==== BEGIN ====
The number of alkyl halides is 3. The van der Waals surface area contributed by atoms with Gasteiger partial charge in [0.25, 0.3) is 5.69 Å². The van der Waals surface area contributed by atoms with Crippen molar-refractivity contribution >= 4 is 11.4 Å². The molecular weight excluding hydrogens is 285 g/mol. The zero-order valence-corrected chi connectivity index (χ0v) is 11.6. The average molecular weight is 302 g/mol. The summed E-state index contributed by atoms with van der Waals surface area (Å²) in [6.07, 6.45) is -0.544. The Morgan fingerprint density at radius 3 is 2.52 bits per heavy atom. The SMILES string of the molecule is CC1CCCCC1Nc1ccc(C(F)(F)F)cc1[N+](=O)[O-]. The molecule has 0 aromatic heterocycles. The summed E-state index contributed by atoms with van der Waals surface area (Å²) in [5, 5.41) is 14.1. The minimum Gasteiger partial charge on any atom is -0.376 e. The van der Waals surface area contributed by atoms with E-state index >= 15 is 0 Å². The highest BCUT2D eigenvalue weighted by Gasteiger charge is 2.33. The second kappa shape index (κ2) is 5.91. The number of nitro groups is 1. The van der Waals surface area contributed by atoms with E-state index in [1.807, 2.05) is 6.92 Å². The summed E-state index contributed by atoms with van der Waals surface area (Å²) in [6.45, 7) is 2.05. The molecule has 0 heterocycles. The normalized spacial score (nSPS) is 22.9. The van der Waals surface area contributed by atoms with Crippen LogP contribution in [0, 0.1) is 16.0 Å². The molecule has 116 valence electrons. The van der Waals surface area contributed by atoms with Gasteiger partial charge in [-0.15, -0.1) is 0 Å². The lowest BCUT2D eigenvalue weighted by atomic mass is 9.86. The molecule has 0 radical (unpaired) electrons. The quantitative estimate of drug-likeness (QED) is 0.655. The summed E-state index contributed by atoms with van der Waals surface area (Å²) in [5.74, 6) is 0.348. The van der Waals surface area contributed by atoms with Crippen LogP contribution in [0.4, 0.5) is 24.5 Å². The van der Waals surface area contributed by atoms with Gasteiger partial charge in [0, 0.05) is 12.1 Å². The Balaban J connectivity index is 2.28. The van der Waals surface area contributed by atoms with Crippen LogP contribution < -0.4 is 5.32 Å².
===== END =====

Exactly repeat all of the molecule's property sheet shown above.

The number of alkyl halides is 3. The van der Waals surface area contributed by atoms with Gasteiger partial charge in [0.25, 0.3) is 5.69 Å². The van der Waals surface area contributed by atoms with Crippen molar-refractivity contribution >= 4 is 11.4 Å². The molecular weight excluding hydrogens is 285 g/mol. The zero-order valence-corrected chi connectivity index (χ0v) is 11.6. The average molecular weight is 302 g/mol. The summed E-state index contributed by atoms with van der Waals surface area (Å²) in [6.07, 6.45) is -0.544. The Morgan fingerprint density at radius 3 is 2.52 bits per heavy atom. The SMILES string of the molecule is CC1CCCCC1Nc1ccc(C(F)(F)F)cc1[N+](=O)[O-]. The molecule has 0 aromatic heterocycles. The summed E-state index contributed by atoms with van der Waals surface area (Å²) in [5, 5.41) is 14.1. The minimum Gasteiger partial charge on any atom is -0.376 e. The van der Waals surface area contributed by atoms with E-state index >= 15 is 0 Å². The highest BCUT2D eigenvalue weighted by Gasteiger charge is 2.33. The second kappa shape index (κ2) is 5.91. The number of nitro groups is 1. The van der Waals surface area contributed by atoms with E-state index in [1.807, 2.05) is 6.92 Å². The summed E-state index contributed by atoms with van der Waals surface area (Å²) in [6.45, 7) is 2.05. The molecule has 0 heterocycles. The normalized spacial score (nSPS) is 22.9. The van der Waals surface area contributed by atoms with Crippen LogP contribution in [0, 0.1) is 16.0 Å². The molecule has 116 valence electrons. The van der Waals surface area contributed by atoms with Gasteiger partial charge in [-0.15, -0.1) is 0 Å². The lowest BCUT2D eigenvalue weighted by atomic mass is 9.86. The molecule has 0 radical (unpaired) electrons. The quantitative estimate of drug-likeness (QED) is 0.655. The summed E-state index contributed by atoms with van der Waals surface area (Å²) in [5.74, 6) is 0.348. The van der Waals surface area contributed by atoms with Crippen LogP contribution in [0.4, 0.5) is 24.5 Å². The van der Waals surface area contributed by atoms with Gasteiger partial charge in [0, 0.05) is 12.1 Å². The Balaban J connectivity index is 2.28. The van der Waals surface area contributed by atoms with Crippen LogP contribution < -0.4 is 5.32 Å².